Nonmercury fungicides for control of seedling disease of cotton
AuthorsA. O. Paulus
Authors AffiliationsA. O. Paulus is Plant Pathologist, Agricultural Extension Service, University of California, Riverside; J. Nelson is Staff Research Associates, Agricultural Extension Service, University of California, Riverside; T. DeWolfe is Specialist, Department of Plant Pathology, U.C., Riverside; J. House was formerly Farm Advisor, Imperial Countya; F. Shibuya is Staff Research Associates, Agricultural Extension Service, University of California, Riverside.
Hilgardia 27(6):9-10. DOI:10.3733/ca.v027n06p9. June 1973.
Damping-off of cotton seedlings (caused by the fungus Rhizoctonia solara Kuehn) can be a serious seedling disease in the interior valleys of southern California. Pythium spp. may cause some seed rot and seedling decline. Mercury fungicides were recently banned from use as cotton seed treatments and trials were initiated in the spring of 1970 to find effective replacements.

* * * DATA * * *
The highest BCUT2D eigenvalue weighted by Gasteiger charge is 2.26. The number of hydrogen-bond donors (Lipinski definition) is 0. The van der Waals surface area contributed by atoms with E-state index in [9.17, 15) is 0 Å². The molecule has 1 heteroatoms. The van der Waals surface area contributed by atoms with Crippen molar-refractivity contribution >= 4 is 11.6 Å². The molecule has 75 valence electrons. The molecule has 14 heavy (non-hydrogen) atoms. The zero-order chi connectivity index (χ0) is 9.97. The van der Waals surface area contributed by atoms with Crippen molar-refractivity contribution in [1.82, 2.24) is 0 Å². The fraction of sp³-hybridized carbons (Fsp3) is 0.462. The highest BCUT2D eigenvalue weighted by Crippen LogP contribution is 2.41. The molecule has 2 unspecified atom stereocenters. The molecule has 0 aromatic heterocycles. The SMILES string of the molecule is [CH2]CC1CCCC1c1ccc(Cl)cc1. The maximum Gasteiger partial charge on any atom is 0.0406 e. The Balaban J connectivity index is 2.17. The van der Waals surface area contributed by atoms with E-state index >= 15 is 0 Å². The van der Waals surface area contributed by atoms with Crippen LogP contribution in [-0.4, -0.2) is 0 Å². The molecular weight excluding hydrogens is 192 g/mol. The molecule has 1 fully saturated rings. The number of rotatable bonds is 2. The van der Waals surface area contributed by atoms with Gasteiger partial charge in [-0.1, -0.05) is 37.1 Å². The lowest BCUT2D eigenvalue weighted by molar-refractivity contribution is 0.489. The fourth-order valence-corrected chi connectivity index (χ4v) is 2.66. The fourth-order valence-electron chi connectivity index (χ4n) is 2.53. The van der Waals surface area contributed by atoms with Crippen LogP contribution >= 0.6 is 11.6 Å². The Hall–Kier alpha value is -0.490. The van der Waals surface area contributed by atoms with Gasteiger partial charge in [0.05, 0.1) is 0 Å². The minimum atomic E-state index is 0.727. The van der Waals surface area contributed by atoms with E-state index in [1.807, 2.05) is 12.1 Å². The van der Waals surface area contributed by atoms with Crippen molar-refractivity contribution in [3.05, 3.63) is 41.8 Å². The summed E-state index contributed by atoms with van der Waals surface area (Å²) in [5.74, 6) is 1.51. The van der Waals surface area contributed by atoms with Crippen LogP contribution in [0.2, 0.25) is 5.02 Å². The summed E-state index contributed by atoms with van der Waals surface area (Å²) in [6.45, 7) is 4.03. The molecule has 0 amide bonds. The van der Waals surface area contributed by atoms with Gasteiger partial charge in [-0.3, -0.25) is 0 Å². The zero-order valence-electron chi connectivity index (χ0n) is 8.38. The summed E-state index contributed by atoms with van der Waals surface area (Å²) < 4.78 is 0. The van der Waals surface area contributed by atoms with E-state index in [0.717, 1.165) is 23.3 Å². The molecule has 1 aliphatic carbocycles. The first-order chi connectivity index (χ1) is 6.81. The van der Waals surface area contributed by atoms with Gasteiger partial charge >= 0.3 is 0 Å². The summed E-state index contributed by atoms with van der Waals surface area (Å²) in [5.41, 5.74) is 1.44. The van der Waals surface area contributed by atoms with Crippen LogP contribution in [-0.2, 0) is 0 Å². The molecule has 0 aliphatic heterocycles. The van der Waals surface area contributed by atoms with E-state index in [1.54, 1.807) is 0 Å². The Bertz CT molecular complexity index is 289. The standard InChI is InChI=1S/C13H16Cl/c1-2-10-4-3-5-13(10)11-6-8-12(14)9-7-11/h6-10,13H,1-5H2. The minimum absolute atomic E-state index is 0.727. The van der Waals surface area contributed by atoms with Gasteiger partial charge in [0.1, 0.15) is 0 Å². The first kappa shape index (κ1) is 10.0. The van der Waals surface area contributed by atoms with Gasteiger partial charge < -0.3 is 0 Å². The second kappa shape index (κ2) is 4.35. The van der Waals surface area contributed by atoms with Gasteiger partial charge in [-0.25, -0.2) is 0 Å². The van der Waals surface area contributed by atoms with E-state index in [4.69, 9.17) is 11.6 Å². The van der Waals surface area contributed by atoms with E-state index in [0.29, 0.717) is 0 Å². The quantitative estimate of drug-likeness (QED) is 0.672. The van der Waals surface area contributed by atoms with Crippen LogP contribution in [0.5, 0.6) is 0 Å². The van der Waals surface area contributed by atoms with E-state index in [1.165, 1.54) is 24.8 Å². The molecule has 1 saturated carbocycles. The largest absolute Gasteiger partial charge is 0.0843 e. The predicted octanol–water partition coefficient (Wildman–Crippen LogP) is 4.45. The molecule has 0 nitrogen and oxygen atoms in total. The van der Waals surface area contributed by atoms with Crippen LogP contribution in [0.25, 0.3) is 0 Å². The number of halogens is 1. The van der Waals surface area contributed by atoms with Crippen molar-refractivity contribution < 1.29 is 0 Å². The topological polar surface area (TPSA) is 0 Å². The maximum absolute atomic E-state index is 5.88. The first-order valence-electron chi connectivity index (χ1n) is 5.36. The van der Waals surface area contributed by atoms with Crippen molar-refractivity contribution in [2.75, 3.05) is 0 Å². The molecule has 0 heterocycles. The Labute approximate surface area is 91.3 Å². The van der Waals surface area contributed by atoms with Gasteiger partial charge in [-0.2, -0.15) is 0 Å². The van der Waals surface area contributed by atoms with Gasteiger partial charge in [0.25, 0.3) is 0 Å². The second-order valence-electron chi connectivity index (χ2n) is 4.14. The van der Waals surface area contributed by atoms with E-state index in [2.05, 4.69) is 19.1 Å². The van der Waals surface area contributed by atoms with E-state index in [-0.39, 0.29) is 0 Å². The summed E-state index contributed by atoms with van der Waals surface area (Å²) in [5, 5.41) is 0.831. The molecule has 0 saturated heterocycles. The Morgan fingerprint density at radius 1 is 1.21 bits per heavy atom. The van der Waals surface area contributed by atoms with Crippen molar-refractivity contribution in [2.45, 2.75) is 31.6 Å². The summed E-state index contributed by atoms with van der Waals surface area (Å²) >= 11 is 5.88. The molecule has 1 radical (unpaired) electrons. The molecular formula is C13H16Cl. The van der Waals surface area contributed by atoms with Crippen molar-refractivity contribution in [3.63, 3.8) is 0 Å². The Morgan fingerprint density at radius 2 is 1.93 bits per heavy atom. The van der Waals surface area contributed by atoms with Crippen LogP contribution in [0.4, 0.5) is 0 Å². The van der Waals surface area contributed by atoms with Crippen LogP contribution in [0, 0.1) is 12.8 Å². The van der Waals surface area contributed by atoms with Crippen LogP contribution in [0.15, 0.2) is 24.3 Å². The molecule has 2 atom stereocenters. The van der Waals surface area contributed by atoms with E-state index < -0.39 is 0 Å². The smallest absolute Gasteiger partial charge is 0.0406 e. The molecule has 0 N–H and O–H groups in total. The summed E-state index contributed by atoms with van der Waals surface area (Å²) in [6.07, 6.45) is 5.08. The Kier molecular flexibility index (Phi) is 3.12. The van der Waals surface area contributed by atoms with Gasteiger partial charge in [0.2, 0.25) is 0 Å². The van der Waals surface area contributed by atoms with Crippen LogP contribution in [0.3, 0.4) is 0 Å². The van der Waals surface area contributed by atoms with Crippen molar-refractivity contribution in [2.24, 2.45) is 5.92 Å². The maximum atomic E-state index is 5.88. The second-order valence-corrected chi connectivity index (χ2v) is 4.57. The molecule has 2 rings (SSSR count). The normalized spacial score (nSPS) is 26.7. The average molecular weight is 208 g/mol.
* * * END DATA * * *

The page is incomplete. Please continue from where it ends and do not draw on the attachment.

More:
Also in this issue:Reorganization of University of California's agricultural experiment station
Evaluation of chemical treatments on pear, '70, '71
Streptomycin-resistant control studies, 1972
Effects of control sprays on russetting of Bartlett pears
Use of spray target cards and leaf analysis to measure spray coverage
Using organic wastes as nitrogen fertilizers
Diagnosing potassium deficiency by soil analysis
Response of Thompson Seedless grapes to 4-chlorophenoxyacetic acid and benzothiazol-2-oxyacetic acid